Medicine and Religion in the Life of an Ottoman Sheikh Al-Damanhuri’s "Clear Statement" on Anatomy
In 1768, Aḥmad al-Damanhūrī became the rector (shaykh) of al-Azhar, which was one of the most authoritative and respected positions in the Ottoman Empire. He occupied this position until his death. Despite being a prolific author, whose writings are largely extant, al-Damanhūrī remains almost unknown, and much of his work awaits study and analysis. This book aims to shed light on al-Damanhūrī’s diverse intellectual background, and that of and his contemporaries, building on and continuing the scholarship on the academic thought of the late Ottoman Empire.
The book specifically investigates the intersection of medical and religious knowledge in Eighteenth-Century Egypt. It takes as its focus a manuscript on anatomy by al-Damanhūrī (d. 1778), entitled "The Clear Statement on the Science of Anatomy (al-qawl al-ṣarīḥ fī ʿilm al-tashrīḥ),". The book includes an edited translation of The Clear Statement, which is a well-known but unstudied and unpublished manuscript. It also provides a summary translation and analysis of al-Damanhūrī’s own intellectual autobiography. As such, the book provides an important window into a period that remains deeply understudied and a topic that continues to cause debates and controversies.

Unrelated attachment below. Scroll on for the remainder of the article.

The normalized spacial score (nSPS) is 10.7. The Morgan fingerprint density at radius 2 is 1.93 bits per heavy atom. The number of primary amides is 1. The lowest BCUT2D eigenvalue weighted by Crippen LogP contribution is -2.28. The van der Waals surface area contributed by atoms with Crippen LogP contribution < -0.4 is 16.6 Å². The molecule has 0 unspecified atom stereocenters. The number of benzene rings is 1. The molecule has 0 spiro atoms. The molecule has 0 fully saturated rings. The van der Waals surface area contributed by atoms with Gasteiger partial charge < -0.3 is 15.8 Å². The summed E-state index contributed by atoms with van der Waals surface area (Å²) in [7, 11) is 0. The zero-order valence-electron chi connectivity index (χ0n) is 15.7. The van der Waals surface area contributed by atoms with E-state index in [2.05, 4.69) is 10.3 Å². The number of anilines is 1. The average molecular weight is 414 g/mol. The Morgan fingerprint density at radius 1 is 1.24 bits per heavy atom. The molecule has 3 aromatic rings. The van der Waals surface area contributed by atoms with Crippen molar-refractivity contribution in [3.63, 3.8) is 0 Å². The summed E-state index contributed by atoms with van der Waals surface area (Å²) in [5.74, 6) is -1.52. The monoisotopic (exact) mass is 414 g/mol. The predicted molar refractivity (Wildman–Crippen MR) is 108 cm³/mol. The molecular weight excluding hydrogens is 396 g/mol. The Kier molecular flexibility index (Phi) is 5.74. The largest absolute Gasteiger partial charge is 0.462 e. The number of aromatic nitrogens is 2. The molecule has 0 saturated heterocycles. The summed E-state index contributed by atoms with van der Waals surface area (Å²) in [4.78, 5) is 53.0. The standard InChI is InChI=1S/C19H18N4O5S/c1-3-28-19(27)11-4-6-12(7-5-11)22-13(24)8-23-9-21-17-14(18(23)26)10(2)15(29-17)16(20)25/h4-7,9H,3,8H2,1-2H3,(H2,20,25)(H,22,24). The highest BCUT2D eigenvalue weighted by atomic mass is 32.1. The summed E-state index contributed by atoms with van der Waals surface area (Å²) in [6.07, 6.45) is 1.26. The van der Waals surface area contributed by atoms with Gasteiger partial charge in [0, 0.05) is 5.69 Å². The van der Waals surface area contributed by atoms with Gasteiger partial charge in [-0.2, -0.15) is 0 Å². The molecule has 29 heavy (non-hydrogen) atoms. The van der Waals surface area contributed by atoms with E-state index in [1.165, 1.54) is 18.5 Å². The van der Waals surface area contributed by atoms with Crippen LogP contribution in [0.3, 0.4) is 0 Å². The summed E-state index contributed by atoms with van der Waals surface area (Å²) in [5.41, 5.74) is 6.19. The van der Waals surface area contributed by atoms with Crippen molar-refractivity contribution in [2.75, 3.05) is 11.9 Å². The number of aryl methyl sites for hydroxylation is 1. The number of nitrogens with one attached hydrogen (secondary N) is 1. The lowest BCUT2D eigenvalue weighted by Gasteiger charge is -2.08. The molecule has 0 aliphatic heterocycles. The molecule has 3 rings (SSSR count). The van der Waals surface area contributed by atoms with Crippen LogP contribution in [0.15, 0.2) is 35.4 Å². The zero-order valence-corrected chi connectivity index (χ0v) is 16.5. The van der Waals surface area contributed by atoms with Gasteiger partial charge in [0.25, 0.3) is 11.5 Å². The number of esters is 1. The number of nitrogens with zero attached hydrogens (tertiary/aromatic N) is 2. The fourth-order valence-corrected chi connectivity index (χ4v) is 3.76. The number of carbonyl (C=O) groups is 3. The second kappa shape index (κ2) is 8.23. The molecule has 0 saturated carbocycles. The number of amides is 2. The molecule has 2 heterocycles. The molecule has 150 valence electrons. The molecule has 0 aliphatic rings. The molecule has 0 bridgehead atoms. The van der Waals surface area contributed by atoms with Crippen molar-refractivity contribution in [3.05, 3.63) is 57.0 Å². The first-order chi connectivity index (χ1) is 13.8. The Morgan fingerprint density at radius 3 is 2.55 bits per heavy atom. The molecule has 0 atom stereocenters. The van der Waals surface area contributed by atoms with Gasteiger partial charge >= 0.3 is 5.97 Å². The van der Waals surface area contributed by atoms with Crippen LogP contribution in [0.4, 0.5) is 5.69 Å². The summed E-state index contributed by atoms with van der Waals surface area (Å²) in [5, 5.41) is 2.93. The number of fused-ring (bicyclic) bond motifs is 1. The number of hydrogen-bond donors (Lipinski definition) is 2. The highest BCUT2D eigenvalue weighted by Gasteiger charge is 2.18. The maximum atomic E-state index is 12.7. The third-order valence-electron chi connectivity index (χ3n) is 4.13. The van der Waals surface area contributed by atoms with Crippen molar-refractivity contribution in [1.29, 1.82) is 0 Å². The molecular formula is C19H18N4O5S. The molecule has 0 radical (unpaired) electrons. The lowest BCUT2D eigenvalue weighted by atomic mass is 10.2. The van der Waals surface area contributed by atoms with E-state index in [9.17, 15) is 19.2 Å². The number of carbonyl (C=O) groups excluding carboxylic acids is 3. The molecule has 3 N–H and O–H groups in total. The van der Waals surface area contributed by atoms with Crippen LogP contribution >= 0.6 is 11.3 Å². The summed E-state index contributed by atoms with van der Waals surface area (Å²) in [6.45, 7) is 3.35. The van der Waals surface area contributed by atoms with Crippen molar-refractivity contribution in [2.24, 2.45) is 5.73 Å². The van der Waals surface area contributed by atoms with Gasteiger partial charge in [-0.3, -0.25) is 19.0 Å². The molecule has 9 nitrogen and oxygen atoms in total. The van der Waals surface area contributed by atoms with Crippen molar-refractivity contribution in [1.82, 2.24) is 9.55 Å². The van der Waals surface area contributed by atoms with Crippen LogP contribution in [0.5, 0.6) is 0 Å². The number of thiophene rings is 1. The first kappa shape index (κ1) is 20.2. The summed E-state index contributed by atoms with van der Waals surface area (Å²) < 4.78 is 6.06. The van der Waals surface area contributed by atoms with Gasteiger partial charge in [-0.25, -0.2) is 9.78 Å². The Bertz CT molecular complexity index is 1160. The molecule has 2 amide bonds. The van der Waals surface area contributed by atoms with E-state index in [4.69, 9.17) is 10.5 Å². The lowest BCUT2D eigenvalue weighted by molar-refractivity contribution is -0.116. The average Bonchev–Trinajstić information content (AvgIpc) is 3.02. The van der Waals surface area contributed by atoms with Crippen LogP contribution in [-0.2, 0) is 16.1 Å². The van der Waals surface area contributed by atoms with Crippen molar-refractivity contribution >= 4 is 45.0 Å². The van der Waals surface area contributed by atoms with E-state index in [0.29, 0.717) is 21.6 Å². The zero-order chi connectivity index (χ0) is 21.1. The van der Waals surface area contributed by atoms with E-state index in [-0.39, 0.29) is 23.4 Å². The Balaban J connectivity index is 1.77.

This study, therefore, will be of keen interest to scholars working on the "post-Classical" Islamic world, as well as historians of religion, science, and medicine looking beyond Europe in the Early Modern period.
Introduction Part I: The study of al-Damanhūrī’s life and career 1 Al-Damanhūrī: the life of a scholar 2 The Education of Ahmad al-Damanhūrī 3 Medicine and Religion in al-Damanhūrī’s Clear Statement; Postscript Al-Damanhūrī in Anticipation: Writing Postcolonially Part II: The Clear Statement—a translation; A note on translation; The Clear Statement—Translation
‘Medicine and Religion in the Life of an Ottoman Sheikh is a brilliant work. This book is a much-needed contribution to the history of medicine and intellectual life in the late Ottoman Empire. The translation is elegant and finely wrought and the accompanying chapters bring to life the intellectual milieu of Shaykh Ahmad al-Damanhuri, one of the most significant intellectuals of late Ottoman Egypt.’ – Jennifer L. Derr, University of California, Santa Cruz, USA